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Kahn (1976:34) presented an analysis in which 'intervocalic consonants [...] may belong simultaneously to a preceding and a following vowel's syllable'. These consonants are called ambisyllabicconsonants.

Applied to Dutch, a word-medial intervocalic consonant following a B-class vowel could be analyzed as ambisyllabic. This is illustrated in the following simplified example emmer[ˈɛmər]bucket, in which the intervocalic bilabialnasal is assigned to the coda of the first syllable due to the preceding B-class vowel and to the onset of the second syllable due to the onset maximization principle (see below):

Figure 1

[click image to enlarge]

With the exception of /h/, which is generally prohibited in codas in Dutch, almost all consonants can be ambisyllabic. While most consonants occur freely in ambisyllabic position, the occurrence of /ŋ/ is restricted. Ambisyllabic /ŋ/ can only follow B-class vowels and can only precede schwa as in engel[ˈɛŋəl]angel.

[+] Ambisyllabicity in Dutch

Intervocalic consonants following a B-class vowel always become ambisyllabic in Dutch, at least under the assumption that B-class vowels only occur in closed syllables. That is, they are connected to the coda of the first syllable as well as to the onset of the second syllable. The ambisyllabicity follows from the interaction of the following two constraints:

  1. *B.CV: A B-class vowel (B) does not occur in an open syllable (Van Oostendorp 1995, 2000; see also Minimal Rhyme ConstraintBooij 1995).
  2. Onset: A syllable must have an onset (see also Syllable Contact Constraint / Maximal Onset Constraint;Murray and Vennemann 1983; Clements 1990).
While (1) rules out the structure B.CV, where a B-class vowel would occur in an open syllable, (2) prohibits the syllabification BC.V with a B-class vowel in a closed syllable followed by an onsetless syllable (V). Given that these two generalizations are obeyed, this only leaves a syllabification where the consonant C is realized as an ambisyllabic consonant. While ambisyllabicity of consonants is thus required in a string BCV, it is prohibited if the intervocalic consonant follows an A-class vowel or a diphthong.

Almost all Dutch consonants can be ambisyllabic (see 1). The voiced fricative /h/ cannot occur ambisyllabically since it is generally prohibited in codas. Furthermore, the two glides /j, ʋ/ do not occur in ambisyllabic position. Lastly, due to a general co-occurrence restriction holding between B-class vowels and voiced fricatives in Dutch, words of this type cannot be found, with the exception of the two loanwords mazzel/mɑzəl/luck and puzzel/pʏzəl/puzzle. There is the tendency for the latter one to be pronounced as [ˈpy.zəl].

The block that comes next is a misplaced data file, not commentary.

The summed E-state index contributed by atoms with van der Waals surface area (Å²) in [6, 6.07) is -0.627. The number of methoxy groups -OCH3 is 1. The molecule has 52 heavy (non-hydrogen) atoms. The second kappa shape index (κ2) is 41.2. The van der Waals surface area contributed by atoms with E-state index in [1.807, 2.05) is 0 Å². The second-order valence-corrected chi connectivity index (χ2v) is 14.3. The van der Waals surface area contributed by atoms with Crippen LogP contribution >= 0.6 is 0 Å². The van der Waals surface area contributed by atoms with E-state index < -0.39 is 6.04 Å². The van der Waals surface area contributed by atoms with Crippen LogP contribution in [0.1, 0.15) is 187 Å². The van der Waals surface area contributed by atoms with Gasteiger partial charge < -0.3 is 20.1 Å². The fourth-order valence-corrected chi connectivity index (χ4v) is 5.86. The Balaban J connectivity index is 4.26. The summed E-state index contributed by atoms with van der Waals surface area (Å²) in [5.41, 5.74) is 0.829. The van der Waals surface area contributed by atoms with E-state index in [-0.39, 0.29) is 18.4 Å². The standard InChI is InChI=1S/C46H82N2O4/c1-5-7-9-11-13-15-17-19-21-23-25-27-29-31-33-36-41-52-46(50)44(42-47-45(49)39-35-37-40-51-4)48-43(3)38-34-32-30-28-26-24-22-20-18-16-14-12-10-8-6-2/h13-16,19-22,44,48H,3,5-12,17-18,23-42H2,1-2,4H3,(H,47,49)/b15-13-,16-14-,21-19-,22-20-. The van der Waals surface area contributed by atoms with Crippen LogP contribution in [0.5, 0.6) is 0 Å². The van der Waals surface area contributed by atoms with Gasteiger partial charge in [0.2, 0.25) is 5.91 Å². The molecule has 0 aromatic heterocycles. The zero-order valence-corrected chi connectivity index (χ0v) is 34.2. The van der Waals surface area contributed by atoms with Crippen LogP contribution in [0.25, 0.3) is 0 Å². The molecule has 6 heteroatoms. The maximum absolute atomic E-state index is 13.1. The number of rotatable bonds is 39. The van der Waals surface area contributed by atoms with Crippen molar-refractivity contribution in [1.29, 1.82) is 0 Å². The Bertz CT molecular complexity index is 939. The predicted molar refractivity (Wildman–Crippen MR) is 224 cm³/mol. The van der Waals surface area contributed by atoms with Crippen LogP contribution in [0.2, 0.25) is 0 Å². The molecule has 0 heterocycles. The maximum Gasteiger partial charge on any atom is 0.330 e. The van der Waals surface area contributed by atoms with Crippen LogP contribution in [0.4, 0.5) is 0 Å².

Example 1

appel [ˈɑpəl] apple
otter [ˈɔtər] otter
akker [ˈɑkər] acre
bobbel [ˈbɔbəl] blob
modder [ˈmɔdər] mud
zeggen [ˈzɛɣə(n)] say
knuffel [ˈknʏfəl] hug
tussen [ˈtʏsə(n)] between
lachen [ˈlɑxə(n)] laugh
puzzel [ˈpʏzəl] puzzle
hammer [ˈhɑmər] hammer
Onno [ˈɔno] (name)
zanger [ˈzɑŋər] singer
lallen [ˈlɑlə(n)] babble, jabber
porren [ˈpɔrə(n)] poke

While most consonants occur freely in ambisyllabic position, the occurrence of /ŋ/ is restricted:

Engma restriction
[ŋ] can only occur in an onset if it is ambisyllabic and the following vowel is a schwa. It is not allowed if the following vowel is a full vowel.
As a result, intervocalic velar nasals exclusively follow B-class vowels and precede schwa. If /ŋ/ followed an A-class vowel or diphthong, the Onset Constraint / Syllable Contact Constraint / Maximal Onset Constraint would enforce the velar nasal to be assigned to the onset position of the `second' syllable, which is prohibited. Therefore, we find intervocalic /ŋ/ only in words like:

Example 2

singel [ˈsɪŋəl] canal
slungel [ˈslʏŋəl] gawk, beanpole
engel [ˈɛŋəl] angel
zwanger [ˈzʋɑŋər] pregnant
honger [ˈhɔŋər] hunger
  • Booij, Geert1995The phonology of DutchOxfordOxford University Press
  • Clements, George N1990The role of the sonority cycle in core syllabificationPapers in Laboratory Phonology1Cambridge University Press283-333
  • Kahn, Daniel1976Syllable-based generalizations in English phonologyMassachusetts Institute of TechnologyThesis
  • Murray, R.W. & Vennemann, T1983Sound change and syllable structure in Germanic phonologyLanguage59514-528
  • Oostendorp, Marc van1995Vowel Quality and Phonological ProjectionTilburg UniversityThesis
  • Oostendorp, Marc van2000Phonological ProjectionNiemeyer
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